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An unexpected journey into the dark past

An unexpected journey into the dark past

New videos with Dr. Eva

It has been a week since Pax and I left Canada, but for some reason it feels like it has been much longer. Some of you have been asking how Pax did during the flight, while those who have recently joined our community were wondering how Pax can fly in cabin, which I explain in a blog here.

The other question that has been coming up is whether dogs get jet-lag — Yes, they do! They fall asleep like a log in the middle of the day and want to play at midnight, but now we're back to our regular routine.

Besides spending time with my family here in Europe, I usually make a point of seeing my friend, veterinarian Eva Furnschuss, who some of you may already know from a recent video I published. I find connecting with Eva always full of insight and learning. We help each other to grow professionally but also in the personal sphere. 

This time, we pretty much didn't stop talking for the entire weekend. Also, I love that Austrians are  direct, which makes conversations refreshing and miscommunications easy to solve. 

Over the weekend, we recorded two short fun videos that I would like to share with you. The first one is on the topic of our dogs and us being connected, the second one is on the topic of reliability and my flaws. Don't miss that one!  😉😆



An unexpected journey into the past

On the way to Austria, I downloaded a book called "The Choice" written by Dr. Edith Eva Eger who wrote it when she was 90. An Auschwitz surviver, still full of zest for life. The book is a reminder that we all have a choice about how we process trauma and grief. We can either bury our pain and trauma which causes further internal harm, or choose to forgive and heal through expressing pent up emotions and use our experience to help others. In case you are interested in learning more, I've included Oprah's interview with Dr. Eger below which discusses her book, The Choice.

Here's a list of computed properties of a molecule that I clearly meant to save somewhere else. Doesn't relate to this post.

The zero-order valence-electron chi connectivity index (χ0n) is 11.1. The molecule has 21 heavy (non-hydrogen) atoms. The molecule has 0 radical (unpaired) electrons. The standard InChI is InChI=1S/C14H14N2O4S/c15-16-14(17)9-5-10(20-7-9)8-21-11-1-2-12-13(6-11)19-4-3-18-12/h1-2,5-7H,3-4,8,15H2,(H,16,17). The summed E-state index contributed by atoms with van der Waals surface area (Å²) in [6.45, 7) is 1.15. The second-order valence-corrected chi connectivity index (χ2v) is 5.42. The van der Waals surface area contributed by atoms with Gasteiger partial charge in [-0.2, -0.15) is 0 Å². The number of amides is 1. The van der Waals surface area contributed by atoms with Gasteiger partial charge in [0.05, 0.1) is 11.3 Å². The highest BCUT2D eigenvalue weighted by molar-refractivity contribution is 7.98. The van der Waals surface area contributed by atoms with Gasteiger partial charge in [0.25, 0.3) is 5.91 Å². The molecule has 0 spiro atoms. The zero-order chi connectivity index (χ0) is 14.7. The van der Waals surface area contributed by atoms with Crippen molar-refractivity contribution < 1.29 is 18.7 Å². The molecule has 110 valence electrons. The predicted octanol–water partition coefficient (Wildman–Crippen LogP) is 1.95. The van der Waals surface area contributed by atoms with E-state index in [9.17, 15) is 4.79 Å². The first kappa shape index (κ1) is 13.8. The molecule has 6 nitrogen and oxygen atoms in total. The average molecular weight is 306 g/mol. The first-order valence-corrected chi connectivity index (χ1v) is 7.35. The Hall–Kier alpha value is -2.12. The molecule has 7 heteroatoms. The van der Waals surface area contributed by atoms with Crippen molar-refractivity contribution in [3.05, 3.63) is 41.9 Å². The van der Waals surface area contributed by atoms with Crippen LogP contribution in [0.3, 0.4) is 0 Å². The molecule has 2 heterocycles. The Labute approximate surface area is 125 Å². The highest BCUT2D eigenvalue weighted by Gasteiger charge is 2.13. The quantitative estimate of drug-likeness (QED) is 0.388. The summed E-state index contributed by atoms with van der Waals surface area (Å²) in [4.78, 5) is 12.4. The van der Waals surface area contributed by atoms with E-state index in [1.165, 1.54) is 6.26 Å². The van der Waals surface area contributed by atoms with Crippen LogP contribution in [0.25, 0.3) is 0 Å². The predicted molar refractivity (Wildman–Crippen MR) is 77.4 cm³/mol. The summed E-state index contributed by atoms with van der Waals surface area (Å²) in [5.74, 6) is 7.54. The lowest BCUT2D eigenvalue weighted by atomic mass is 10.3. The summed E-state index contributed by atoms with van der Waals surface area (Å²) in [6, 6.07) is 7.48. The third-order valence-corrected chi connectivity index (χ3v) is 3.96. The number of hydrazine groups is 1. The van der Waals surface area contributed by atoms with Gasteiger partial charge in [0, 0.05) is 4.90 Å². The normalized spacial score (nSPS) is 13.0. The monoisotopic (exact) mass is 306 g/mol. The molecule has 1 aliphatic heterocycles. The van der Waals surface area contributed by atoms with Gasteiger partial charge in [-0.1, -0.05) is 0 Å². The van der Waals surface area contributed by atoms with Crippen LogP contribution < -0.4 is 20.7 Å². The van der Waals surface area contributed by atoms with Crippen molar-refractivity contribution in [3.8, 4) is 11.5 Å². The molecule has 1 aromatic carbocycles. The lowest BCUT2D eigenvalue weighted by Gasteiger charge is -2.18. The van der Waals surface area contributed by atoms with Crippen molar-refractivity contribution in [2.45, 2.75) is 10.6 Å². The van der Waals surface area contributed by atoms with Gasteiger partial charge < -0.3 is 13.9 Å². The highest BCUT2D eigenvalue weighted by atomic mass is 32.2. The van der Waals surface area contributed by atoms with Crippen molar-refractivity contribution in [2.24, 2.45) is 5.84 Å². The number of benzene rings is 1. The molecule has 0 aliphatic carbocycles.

As I was driving and listening to the book, I saw a sign saying “Mauthausen.”  I thought, "could that be the site of the concentration camp?". It was and I decided to stop there on the way back from Austria. I wanted to gain more understanding of the very dark part of human history as seeing is always more powerful than reading about the events.  

The memorial was not overly graphic, but it was still hard despite Pax coming along. I am certain there would be less conflict and polarity in the world if everyone visited and I trust that you don't mind that I share my experience with you.  

Here are a couple of pictures:

Border Collie Pax walking on a road in Mathausen

Now I am back in Prague, spending some time with my mom and my Czech family. There is something magical about coming back and seeing friends that I have known since childhood. The decades-long bonds are sealed by trust and connection, and the comfort of knowing that distance and time don't matter.

New article on Vestibular Syndrome 

The last thing I would like to share with you is a newly updated article on Vestibular Disease, a very common condition in middle aged and older dogs. It is not only useful for those who have dogs affected by this condition, but also if you want to prevent it. 

Here is the link


© Dr. Peter Dobias, DVM

About the author

Dr. Peter Dobias, DVM is an Integrative veterinarian, nutritionist and creator of natural supplements for dogs and people. Helping you and your dog prevent disease, treat nutritional deficiencies, and enjoy happier, healthier, and longer lives together.

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